23 February, 2016
Five Ruffy residents may have suffered the losses of the same fire, but their stories of recovery and their personal journeys could not be more different.
Valda Martin, Chris Schaff, Fiona Steel, Zel Austin and Lee Curtis were all affected by the Creighton’s Creek fire of December 2014, when a lightning strike caused more than 5000 hectares to be burnt, four houses destroyed and significant numbers of cattle, stock, sheds and fences lost.
Just under a year since the fire hit near Euroa, the five women gathered to reflect on what had been lost, and what had been gained through their small and tightknit community banding together.
There were mixed emotions as the women gathered at Valda’s McLean’s Lane orchard in Ruffy – the first time they had all shared a cuppa and chat together since the fires hit.
There was anger and questions about what if things had been done differently? There were sighs of relief that it wasn’t any worse and there was some sense of hope for renewal and things getting better.
Each story was different and as Valda points out, the way we all experience trauma, or traumatic situations is different.
“Even as someone who experienced the fire, it is so interesting to hear how it affected different people both at the time and almost a year on,” she said.
“We were so fortunate to not lose our house or our cherries but that does not account for the challenges we experienced on the day of the fire itself or the ongoing recovery of Ruffy and our neighbours.”
Think about Victoria’s fire safety message, the message to “Leave and Live.” This policy, the research and the Bushfires Royal Commission recommendations recognise that fire conditions and the way people respond to fire varies, but that leaving early before a fire remains the safest option.
Of course, Valda knows this. She knows the dangers of “wait and see”, of leaving late and getting caught on the roads, in the open or trapped in homes that cannot be defended.
But Valda and her husband Adrian also have to factor into their fire plan, their daughter Debbie, who they care for and who has a disability, which has contributed to the reasons she hasn’t left the property for more than 13 years.
For Valda and Adrian, leaving early is just not an option. Instead, the couple have a well thought out and practiced fire plan and have taken every step to ensure they are able to defend their property. Valda also mentions how quickly the fire started and took hold under high winds.
What they weren’t able to factor in, on the day of the fire, was neighbours and emergency services personnel turning up on their doorstep. For one reason or another, Valda and Adrian’s home became a central point to gather and a hub of emergency response activity, which only added to the emotional stress of experiencing a bushfire first hand and physical strain of defending a property.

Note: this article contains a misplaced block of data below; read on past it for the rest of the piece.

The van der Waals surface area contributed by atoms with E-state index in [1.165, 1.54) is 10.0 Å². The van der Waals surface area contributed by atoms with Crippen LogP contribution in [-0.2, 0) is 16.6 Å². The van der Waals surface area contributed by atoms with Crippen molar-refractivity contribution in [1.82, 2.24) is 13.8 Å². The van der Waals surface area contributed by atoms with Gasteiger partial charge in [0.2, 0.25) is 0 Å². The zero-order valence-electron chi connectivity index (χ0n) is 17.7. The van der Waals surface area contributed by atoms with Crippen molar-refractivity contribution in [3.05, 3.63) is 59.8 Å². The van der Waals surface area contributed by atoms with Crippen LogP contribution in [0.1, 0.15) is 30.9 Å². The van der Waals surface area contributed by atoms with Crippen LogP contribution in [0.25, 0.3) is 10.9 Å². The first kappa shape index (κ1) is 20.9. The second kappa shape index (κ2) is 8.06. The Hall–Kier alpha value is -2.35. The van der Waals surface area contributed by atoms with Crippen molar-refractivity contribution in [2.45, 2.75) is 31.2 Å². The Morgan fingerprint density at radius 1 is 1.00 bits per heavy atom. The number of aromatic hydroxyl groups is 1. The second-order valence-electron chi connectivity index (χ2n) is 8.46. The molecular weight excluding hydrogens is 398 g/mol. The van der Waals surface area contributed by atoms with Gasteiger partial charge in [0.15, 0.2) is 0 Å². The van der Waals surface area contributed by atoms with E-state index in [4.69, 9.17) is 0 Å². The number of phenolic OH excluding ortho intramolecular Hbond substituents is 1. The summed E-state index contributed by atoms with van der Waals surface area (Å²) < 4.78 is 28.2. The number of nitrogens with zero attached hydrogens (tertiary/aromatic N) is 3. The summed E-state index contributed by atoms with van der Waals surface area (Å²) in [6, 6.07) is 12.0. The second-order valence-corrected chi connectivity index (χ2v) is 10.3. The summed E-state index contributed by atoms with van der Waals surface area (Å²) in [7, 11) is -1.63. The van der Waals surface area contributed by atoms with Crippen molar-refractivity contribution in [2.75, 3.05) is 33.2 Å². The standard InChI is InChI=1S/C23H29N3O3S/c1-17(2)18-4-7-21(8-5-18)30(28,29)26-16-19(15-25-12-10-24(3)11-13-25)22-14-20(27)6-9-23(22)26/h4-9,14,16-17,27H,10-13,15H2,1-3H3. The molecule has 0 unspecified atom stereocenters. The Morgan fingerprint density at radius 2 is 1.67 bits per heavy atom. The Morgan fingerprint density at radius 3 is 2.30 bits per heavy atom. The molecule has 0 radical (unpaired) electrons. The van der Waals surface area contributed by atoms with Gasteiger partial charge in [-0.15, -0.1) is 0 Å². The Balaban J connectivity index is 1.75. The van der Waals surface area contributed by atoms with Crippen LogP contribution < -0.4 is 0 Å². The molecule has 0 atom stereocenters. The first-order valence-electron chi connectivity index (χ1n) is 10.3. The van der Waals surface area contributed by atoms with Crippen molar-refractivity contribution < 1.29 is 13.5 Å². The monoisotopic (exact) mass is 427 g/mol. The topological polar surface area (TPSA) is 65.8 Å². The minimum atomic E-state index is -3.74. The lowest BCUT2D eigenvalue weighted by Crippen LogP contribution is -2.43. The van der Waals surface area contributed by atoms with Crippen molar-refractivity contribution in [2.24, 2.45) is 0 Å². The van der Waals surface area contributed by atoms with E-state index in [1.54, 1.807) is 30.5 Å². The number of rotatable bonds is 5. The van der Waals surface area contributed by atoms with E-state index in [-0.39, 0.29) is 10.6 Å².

“We were one of the few people on McLean’s Lane who were home at the time of the fire and we opened our home to so many people,” Valda said.
“At the same time, we were enacting our fire plan, loading up fruit to go off to the market among the smoke and hive of activity, turning the sprinklers on, making sure the pickers were safe and trying to look after ourselves too.
“There were helicopters filling up from the dam and CFA tankers filling at our shed, as well as people and police coming in and out of our property.
“We know that leaving our property is not an option so we have to be as prepared as we can be but that still doesn’t factor in the stress you will face during a fire.”
Up the road at Zel and her husband David’s house it is a very different story.
The couple, who were away from their property at the time, lost everything – their house, their sheep, their cattle, crops, fences, machinery and sheds.
For Zel and David, it is battling with the thoughts “why me?” and “why us?” Why couldn’t the aircraft save our property and why was the initial information so confusing?
But Zel knows this wasn’t the case for everyone. Some of her neighbours cannot speak highly enough of the water bombing helicopters and of the emergency warnings and advice, but some of these people also didn’t lose everything.
Zel speaks almost 12 months on of the ongoing recovery and deep, emotional trauma of a bushfire. Not only is she and her husband living in temporary accommodation, but at their property there is a constant reminder of the loss. Still, they find destroyed cattle and stock. These may not have been pets but they were animals which represented decades of their lives, and their livelihoods.
Zel touches on how men and women can also experience trauma differently. She and her four neighbours – Valda, Chris, Fiona and Lee – were able to come together to talk about their personal journeys, but this might not be as easy for their husbands or their partners.